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Flower Garden, Vegetable Garden

Top 5 Flowers for the Vegetable Garden or Allotment

It must be said, a veg garden in full productive swing is a thing of beauty. Throw some flowers into the mix and you have yourself a masterpiece. Apart from fruit, veg and herb flowers which are beautiful in their own right, I always include flowers to grow in our veg garden to attract pollinators and for cutting to enjoy inside the house.

Here are my top 5 easy-to-grow flowers for the vegetable garden or allotment:

1.  Sweet Pea

sweet peas

Great for cutting with delicious scent and early colour, grow them up a willow obelisk for a gorgeous stylish look, cut regularly to encourage more blooms. Dwarf varieties are great for growing in containers or for gardens where space is an issue. My favourites are old-fashioned grandiflora types and strongly scented tall climbers. A lovely variety to try is ‘Old Spice’ from Mr Fothergill’s.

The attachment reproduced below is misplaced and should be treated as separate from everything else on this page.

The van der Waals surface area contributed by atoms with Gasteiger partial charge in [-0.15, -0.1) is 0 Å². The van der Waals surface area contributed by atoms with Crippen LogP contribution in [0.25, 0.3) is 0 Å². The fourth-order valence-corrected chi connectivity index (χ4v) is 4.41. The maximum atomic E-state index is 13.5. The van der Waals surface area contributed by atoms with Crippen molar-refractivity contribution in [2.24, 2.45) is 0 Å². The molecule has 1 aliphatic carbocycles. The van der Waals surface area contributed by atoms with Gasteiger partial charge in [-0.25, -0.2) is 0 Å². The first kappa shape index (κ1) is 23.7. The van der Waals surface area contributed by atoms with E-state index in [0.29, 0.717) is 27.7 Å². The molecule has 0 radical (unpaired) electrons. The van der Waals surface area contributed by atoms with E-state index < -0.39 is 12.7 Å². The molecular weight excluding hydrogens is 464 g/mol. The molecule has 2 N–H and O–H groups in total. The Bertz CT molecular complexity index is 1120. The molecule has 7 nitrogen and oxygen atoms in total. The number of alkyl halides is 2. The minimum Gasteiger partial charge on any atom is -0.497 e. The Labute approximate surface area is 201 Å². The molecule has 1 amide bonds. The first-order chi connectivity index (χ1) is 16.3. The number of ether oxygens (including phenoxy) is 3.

2.  Cosmos


Summer colour which lasts well into late autumn, good for cutting and attracting pollinators. Adding height and interest to the garden they can grow quite tall and get a bit wild and airy, but that’s what I love about them. Beautiful feathery foliage and flowers in many colours from soft white to bold crimson. For smaller gardens try growing the better behaved dwarf varieties.

Sarah Raven Bright Lights Cosmos

For something a little different try ‘Bright Lights’ from Sarah Raven, beautiful shades of orange to liven up any plot.